2,595 reputation
417
bio website about.me/cesargon
location Galicia, Spain
age 47
visits member for 3 years
seen Nov 18 at 13:53

I am a researcher at Incipit, where I read, write, think, have coffee and also write code every now and then.

I have experience in method engineering, software methodologies, conceptual modelling, software development techniques, cultural heritage, technical writing and project management.

I'm also a partner in two businesses where we develop large software applications and services, and I participate in standardisation projects with ISO and AENOR.

You can also find me on LinkedIn and I keep a couple of blogs.


Feb
13
answered Origin of 'r' in 'rencontrar'
Feb
10
comment Is there a trick to remembering 'llevar' and 'traer'?
I am afraid the distinction between "llevar" and "traer" is as tricky as that between "ir" and "venir" or "come" and "go" in English. Use is idiomatic and I don't think that strict rules can be enunciated.
Feb
8
comment Translation of “desafuero” to English
Not only. Desafuero also has a common meaning, which is what I explain in my answer. Please check the DRAE.
Feb
8
answered Translation of “desafuero” to English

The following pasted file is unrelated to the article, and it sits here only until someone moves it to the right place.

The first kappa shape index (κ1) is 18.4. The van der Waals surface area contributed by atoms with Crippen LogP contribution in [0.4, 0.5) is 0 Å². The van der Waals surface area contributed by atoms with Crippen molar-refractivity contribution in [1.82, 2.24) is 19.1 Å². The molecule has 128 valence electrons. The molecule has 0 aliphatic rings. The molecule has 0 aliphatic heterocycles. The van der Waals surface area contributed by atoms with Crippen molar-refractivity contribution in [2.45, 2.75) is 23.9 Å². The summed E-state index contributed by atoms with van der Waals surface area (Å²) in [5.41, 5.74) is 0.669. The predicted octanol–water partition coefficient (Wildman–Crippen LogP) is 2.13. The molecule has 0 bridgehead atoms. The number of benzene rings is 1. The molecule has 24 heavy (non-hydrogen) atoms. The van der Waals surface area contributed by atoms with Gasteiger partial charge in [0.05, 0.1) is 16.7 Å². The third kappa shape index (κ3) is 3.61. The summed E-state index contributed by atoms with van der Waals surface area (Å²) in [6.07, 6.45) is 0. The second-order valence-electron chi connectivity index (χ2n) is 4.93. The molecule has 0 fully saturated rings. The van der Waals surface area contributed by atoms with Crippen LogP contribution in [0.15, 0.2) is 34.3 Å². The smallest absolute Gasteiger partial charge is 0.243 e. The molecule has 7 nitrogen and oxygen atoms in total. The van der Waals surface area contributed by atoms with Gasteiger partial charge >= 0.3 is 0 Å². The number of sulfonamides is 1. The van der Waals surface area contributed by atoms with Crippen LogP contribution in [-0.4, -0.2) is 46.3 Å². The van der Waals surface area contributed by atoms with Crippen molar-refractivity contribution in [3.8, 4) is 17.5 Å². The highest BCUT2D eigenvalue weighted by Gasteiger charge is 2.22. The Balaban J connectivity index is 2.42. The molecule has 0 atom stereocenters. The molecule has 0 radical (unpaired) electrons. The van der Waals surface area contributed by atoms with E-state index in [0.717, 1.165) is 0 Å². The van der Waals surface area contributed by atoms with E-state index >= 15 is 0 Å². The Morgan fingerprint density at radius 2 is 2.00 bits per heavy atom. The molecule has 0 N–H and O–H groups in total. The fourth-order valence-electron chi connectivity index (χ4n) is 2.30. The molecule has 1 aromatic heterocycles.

Feb
8
comment Is there a difference between “español” and “castellano”?
@hippietrail: I know, and I empathise. I lived and worked in Australia for a few years in heritage-related matters, and I know the situation relatively well. At least, the Australian government has officially apologised for the suffering caused (albeit cynically, perhaps); in Spain, there are ex-members of the dictatorial regime still holding public office, and the judge who tried to investigate crimes committed during this sad period of our history has been accused, harassed and removed from his post. See e.g. politica.elpais.com/politica/2012/02/08/actualidad/…
Feb
8
comment Is there a difference between “español” and “castellano”?
@Juanillo: I am not despising anyone. Sorry if I can't convey that clearly.
Feb
8
comment Is there a difference between “español” and “castellano”?
@Juanillo: Also, and wrt your statement that the dictatorship has finished, that is technically true, but have a look at any major Spanish newspaper any day. News about Franco's regime and it's consequences are all over the place. Other countries which went through dictatorships such as Germany or Italy achieved closure afterwards, but Spain did not. Dictatorship did end, but wounds remain open.
Feb
8
comment Is there a difference between “español” and “castellano”?
@Juanillo: What I said and what you say are not in conflict. Please read my answer carefully and try to avoid attaching additional assumptions to my words. For example, I never said that Spanish is "the language of the supporters of the dictatorship"; that's a silly idea. In fact, there is a single language: both "Spanish" and "Castilian" refer to the same one. It's a matter of what word you use and what it connotes.
Feb
7
comment Is there a difference between “español” and “castellano”?